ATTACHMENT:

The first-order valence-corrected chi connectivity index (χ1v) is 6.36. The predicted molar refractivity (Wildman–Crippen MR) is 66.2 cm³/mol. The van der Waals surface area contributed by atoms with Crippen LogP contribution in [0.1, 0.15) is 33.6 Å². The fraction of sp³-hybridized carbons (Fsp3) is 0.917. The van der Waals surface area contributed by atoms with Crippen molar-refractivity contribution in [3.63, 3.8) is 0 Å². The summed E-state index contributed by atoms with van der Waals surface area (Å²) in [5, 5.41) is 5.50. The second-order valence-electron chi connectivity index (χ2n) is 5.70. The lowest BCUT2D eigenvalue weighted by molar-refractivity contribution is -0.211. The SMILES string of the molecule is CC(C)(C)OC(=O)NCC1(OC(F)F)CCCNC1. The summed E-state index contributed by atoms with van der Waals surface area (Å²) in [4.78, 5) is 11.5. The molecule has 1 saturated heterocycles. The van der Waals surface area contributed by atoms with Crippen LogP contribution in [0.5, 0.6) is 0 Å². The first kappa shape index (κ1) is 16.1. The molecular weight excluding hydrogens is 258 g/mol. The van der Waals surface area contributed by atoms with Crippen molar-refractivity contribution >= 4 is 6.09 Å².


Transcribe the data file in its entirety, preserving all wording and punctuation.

The first-order valence-corrected chi connectivity index (χ1v) is 6.36. The predicted molar refractivity (Wildman–Crippen MR) is 66.2 cm³/mol. The van der Waals surface area contributed by atoms with Crippen LogP contribution in [0.1, 0.15) is 33.6 Å². The fraction of sp³-hybridized carbons (Fsp3) is 0.917. The van der Waals surface area contributed by atoms with Crippen molar-refractivity contribution in [3.63, 3.8) is 0 Å². The summed E-state index contributed by atoms with van der Waals surface area (Å²) in [5, 5.41) is 5.50. The second-order valence-electron chi connectivity index (χ2n) is 5.70. The lowest BCUT2D eigenvalue weighted by molar-refractivity contribution is -0.211. The SMILES string of the molecule is CC(C)(C)OC(=O)NCC1(OC(F)F)CCCNC1. The summed E-state index contributed by atoms with van der Waals surface area (Å²) in [4.78, 5) is 11.5. The molecule has 1 saturated heterocycles. The van der Waals surface area contributed by atoms with Crippen LogP contribution in [0.5, 0.6) is 0 Å². The first kappa shape index (κ1) is 16.1. The molecular weight excluding hydrogens is 258 g/mol. The van der Waals surface area contributed by atoms with Crippen molar-refractivity contribution >= 4 is 6.09 Å².